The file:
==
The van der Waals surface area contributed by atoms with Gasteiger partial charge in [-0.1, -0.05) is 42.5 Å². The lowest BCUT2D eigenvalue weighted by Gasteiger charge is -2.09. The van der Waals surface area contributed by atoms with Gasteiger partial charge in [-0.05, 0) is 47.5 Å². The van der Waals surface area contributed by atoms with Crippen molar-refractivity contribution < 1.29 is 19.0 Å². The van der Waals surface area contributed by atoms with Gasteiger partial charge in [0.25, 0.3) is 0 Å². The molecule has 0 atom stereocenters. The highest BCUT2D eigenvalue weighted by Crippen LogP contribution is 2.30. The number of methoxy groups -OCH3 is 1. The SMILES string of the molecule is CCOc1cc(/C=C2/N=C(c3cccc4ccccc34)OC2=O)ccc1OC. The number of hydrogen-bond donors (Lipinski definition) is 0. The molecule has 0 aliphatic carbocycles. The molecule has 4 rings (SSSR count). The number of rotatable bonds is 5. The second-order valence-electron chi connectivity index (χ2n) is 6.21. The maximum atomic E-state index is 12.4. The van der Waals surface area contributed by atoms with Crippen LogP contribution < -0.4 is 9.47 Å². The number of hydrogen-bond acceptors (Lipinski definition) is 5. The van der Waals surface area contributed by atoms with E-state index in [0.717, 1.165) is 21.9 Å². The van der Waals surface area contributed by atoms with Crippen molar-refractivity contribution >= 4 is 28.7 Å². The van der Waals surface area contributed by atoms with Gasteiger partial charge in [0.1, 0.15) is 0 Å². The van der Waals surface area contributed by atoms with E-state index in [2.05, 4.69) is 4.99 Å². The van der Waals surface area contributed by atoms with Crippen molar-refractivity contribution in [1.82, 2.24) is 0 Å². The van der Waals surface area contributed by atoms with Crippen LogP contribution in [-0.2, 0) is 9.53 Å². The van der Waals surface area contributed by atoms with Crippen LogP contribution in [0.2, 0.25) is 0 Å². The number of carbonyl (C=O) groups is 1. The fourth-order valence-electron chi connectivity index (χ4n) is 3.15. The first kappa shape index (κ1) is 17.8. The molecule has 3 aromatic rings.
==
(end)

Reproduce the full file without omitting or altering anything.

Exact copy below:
The van der Waals surface area contributed by atoms with Gasteiger partial charge in [-0.1, -0.05) is 42.5 Å². The lowest BCUT2D eigenvalue weighted by Gasteiger charge is -2.09. The van der Waals surface area contributed by atoms with Gasteiger partial charge in [-0.05, 0) is 47.5 Å². The van der Waals surface area contributed by atoms with Crippen molar-refractivity contribution < 1.29 is 19.0 Å². The van der Waals surface area contributed by atoms with Gasteiger partial charge in [0.25, 0.3) is 0 Å². The molecule has 0 atom stereocenters. The highest BCUT2D eigenvalue weighted by Crippen LogP contribution is 2.30. The number of methoxy groups -OCH3 is 1. The SMILES string of the molecule is CCOc1cc(/C=C2/N=C(c3cccc4ccccc34)OC2=O)ccc1OC. The number of hydrogen-bond donors (Lipinski definition) is 0. The molecule has 0 aliphatic carbocycles. The molecule has 4 rings (SSSR count). The number of rotatable bonds is 5. The second-order valence-electron chi connectivity index (χ2n) is 6.21. The maximum atomic E-state index is 12.4. The van der Waals surface area contributed by atoms with Crippen LogP contribution < -0.4 is 9.47 Å². The number of hydrogen-bond acceptors (Lipinski definition) is 5. The van der Waals surface area contributed by atoms with E-state index in [0.717, 1.165) is 21.9 Å². The van der Waals surface area contributed by atoms with Crippen molar-refractivity contribution >= 4 is 28.7 Å². The van der Waals surface area contributed by atoms with Gasteiger partial charge in [0.1, 0.15) is 0 Å². The van der Waals surface area contributed by atoms with E-state index in [2.05, 4.69) is 4.99 Å². The van der Waals surface area contributed by atoms with Crippen molar-refractivity contribution in [1.82, 2.24) is 0 Å². The van der Waals surface area contributed by atoms with Crippen LogP contribution in [-0.2, 0) is 9.53 Å². The van der Waals surface area contributed by atoms with Crippen LogP contribution in [0.2, 0.25) is 0 Å². The number of carbonyl (C=O) groups is 1. The fourth-order valence-electron chi connectivity index (χ4n) is 3.15. The first kappa shape index (κ1) is 17.8. The molecule has 3 aromatic rings.